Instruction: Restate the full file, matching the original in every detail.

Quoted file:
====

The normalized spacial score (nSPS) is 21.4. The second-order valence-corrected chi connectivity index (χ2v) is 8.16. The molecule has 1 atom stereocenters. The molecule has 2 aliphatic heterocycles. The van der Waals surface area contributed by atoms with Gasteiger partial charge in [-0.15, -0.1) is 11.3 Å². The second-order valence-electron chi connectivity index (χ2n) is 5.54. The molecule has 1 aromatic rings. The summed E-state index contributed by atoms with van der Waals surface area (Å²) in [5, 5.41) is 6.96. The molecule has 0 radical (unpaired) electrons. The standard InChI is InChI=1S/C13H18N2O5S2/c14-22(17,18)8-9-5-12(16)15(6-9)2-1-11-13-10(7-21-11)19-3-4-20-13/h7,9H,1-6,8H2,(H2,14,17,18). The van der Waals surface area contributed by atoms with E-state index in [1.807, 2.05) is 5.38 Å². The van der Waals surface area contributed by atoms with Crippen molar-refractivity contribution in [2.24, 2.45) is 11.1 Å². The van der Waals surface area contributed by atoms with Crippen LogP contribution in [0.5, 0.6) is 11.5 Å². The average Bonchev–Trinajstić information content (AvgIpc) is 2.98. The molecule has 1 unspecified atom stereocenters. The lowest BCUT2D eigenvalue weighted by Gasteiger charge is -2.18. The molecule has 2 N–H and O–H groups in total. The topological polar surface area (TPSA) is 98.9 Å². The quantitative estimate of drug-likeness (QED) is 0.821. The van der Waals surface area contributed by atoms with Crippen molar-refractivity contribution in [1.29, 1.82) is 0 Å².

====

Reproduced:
The normalized spacial score (nSPS) is 21.4. The second-order valence-corrected chi connectivity index (χ2v) is 8.16. The molecule has 1 atom stereocenters. The molecule has 2 aliphatic heterocycles. The van der Waals surface area contributed by atoms with Gasteiger partial charge in [-0.15, -0.1) is 11.3 Å². The second-order valence-electron chi connectivity index (χ2n) is 5.54. The molecule has 1 aromatic rings. The summed E-state index contributed by atoms with van der Waals surface area (Å²) in [5, 5.41) is 6.96. The molecule has 0 radical (unpaired) electrons. The standard InChI is InChI=1S/C13H18N2O5S2/c14-22(17,18)8-9-5-12(16)15(6-9)2-1-11-13-10(7-21-11)19-3-4-20-13/h7,9H,1-6,8H2,(H2,14,17,18). The van der Waals surface area contributed by atoms with E-state index in [1.807, 2.05) is 5.38 Å². The van der Waals surface area contributed by atoms with Crippen molar-refractivity contribution in [2.24, 2.45) is 11.1 Å². The van der Waals surface area contributed by atoms with Crippen LogP contribution in [0.5, 0.6) is 11.5 Å². The average Bonchev–Trinajstić information content (AvgIpc) is 2.98. The molecule has 1 unspecified atom stereocenters. The lowest BCUT2D eigenvalue weighted by Gasteiger charge is -2.18. The molecule has 2 N–H and O–H groups in total. The topological polar surface area (TPSA) is 98.9 Å². The quantitative estimate of drug-likeness (QED) is 0.821. The van der Waals surface area contributed by atoms with Crippen molar-refractivity contribution in [1.29, 1.82) is 0 Å².